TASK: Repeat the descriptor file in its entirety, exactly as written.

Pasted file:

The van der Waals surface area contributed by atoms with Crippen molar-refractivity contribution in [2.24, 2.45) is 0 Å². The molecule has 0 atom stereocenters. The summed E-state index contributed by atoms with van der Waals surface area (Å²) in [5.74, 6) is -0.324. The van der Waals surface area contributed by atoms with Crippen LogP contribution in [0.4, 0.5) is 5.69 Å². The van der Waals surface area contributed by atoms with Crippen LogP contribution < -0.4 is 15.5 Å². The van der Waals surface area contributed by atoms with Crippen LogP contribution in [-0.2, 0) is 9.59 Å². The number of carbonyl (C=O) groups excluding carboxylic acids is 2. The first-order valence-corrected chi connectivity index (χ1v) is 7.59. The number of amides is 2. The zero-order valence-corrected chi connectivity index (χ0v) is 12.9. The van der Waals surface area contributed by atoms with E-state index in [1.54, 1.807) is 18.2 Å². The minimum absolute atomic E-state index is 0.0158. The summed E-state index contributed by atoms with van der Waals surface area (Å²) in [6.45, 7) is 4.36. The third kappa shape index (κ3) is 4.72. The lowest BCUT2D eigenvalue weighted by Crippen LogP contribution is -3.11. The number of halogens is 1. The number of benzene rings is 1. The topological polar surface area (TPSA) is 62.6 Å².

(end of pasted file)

The van der Waals surface area contributed by atoms with Crippen molar-refractivity contribution in [2.24, 2.45) is 0 Å². The molecule has 0 atom stereocenters. The summed E-state index contributed by atoms with van der Waals surface area (Å²) in [5.74, 6) is -0.324. The van der Waals surface area contributed by atoms with Crippen LogP contribution in [0.4, 0.5) is 5.69 Å². The van der Waals surface area contributed by atoms with Crippen LogP contribution < -0.4 is 15.5 Å². The van der Waals surface area contributed by atoms with Crippen LogP contribution in [-0.2, 0) is 9.59 Å². The number of carbonyl (C=O) groups excluding carboxylic acids is 2. The first-order valence-corrected chi connectivity index (χ1v) is 7.59. The number of amides is 2. The zero-order valence-corrected chi connectivity index (χ0v) is 12.9. The van der Waals surface area contributed by atoms with E-state index in [1.54, 1.807) is 18.2 Å². The minimum absolute atomic E-state index is 0.0158. The summed E-state index contributed by atoms with van der Waals surface area (Å²) in [6.45, 7) is 4.36. The third kappa shape index (κ3) is 4.72. The lowest BCUT2D eigenvalue weighted by Crippen LogP contribution is -3.11. The number of halogens is 1. The number of benzene rings is 1. The topological polar surface area (TPSA) is 62.6 Å².